Using IIS 10 Shared Configuration

If you’re a system administrator or a developer who manages multiple IIS servers, you might find yourself in a situation where you need to replicate a configuration across multiple servers. Doing this manually can be a time-consuming process and is prone to errors which in turn could cause issues for your web farm. Fortunately, IIS Shared Configuration can help you streamline the process and make it much more manageable by using the IIS configuration stored on one server and syncing it across the other servers. In this walkthrough I will cover setting up IIS Shared Configuration and discuss some caveats for using it.


What is IIS Shared Configuration?

Originally introduced in IIS 7 with Windows Server 2008, IIS Shared Configuration allows multiple IIS servers to share the same configuration files, making it easier to manage and maintain multiple servers. When using IIS Shared Configuration, all configuration data is stored in a central location, and each IIS server reads the configuration data from that location. This ensures that all servers are using the same configuration, reducing the risk of errors and inconsistencies.

When you enable shared configuration, IIS will create a shared configuration file that contains all the configuration settings for your web server. This file can then be accessed by other servers in your web farm, allowing them to use the same configuration settings.

Enabling IIS Shared Configuration is straight forward. Open IIS Manager on your primary server and click Shared Configuration at the server level under Management.



Export configuration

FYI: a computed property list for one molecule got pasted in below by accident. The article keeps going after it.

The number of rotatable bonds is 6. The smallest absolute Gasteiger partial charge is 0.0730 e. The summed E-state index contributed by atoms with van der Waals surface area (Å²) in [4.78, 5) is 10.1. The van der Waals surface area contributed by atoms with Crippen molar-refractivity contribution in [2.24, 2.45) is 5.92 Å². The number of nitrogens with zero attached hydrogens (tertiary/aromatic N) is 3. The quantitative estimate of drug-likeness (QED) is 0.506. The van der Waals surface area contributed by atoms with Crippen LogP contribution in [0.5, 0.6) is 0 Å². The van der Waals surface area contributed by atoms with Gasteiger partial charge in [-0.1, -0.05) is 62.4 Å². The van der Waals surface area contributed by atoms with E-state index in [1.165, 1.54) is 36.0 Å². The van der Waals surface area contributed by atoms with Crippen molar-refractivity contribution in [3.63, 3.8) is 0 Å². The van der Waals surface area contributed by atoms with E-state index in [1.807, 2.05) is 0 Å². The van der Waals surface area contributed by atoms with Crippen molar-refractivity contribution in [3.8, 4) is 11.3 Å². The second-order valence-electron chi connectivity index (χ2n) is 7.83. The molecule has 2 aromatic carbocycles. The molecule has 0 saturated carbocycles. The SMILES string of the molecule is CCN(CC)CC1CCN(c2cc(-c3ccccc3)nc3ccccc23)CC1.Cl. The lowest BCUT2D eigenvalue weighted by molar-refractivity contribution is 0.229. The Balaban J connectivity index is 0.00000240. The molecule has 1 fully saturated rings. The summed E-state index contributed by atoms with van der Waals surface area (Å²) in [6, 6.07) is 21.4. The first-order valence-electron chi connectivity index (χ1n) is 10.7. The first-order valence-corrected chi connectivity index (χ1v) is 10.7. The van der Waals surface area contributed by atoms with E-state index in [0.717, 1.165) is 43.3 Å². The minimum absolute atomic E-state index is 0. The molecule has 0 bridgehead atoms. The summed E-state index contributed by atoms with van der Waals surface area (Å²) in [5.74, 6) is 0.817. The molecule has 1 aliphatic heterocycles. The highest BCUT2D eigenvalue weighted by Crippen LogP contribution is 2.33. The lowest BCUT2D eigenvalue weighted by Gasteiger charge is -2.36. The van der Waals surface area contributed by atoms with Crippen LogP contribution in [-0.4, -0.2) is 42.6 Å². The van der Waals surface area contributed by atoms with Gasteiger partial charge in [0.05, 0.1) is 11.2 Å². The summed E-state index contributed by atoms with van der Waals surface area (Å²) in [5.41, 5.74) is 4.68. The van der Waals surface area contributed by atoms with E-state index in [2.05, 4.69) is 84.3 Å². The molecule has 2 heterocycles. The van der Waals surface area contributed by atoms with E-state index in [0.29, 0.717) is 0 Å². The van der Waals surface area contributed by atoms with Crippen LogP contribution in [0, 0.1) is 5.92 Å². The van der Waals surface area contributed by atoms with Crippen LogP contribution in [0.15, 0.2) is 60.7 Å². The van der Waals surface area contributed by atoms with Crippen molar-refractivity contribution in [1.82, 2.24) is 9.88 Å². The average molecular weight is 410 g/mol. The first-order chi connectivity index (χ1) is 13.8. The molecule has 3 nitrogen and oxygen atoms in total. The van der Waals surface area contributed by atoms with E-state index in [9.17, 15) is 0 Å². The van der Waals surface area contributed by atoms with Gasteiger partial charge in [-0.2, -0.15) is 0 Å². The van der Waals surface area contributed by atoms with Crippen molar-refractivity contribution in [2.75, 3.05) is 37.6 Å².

Before enabling Shard Configuration you have to export the configuration to a folder. This allows the configuration files to be shared between the other servers. Click Export Configuration. In my example I’m using C:\inetpub\SharedConfiguration but it can be any folder on the server and even outside the inetpub folder. The default location is C:\Windows\system32\inetsrv\config\export. Additionally you have to enter a complex password for the encryption keys that will be generated.



Click the checkbox to Enable Shared Configuration and then select the path to the exported configuration files.



Enter the encryption key password that was used when configuration files were exported.



Click OK.



Click OK again.




Close IIS Manager and open it again. You should now see the new configuration that was exported from another server.




Benefits of using IIS Shared Configuration?

There are many benefits of using IIS Shared Configuration

  • Improved Server ManagementWith IIS Shared Configuration, you only need to make changes to the configuration in one place, and those changes will be automatically applied to all servers. This reduces the time and effort needed to manage multiple servers and helps ensure that all servers are configured consistently.
  • Increased ScalabilityBecause IIS Shared Configuration allows you to manage multiple servers from a central location, it makes it much easier to scale your infrastructure. Adding or removing servers from the cluster becomes a much simpler task, as you only need to make changes to the central configuration.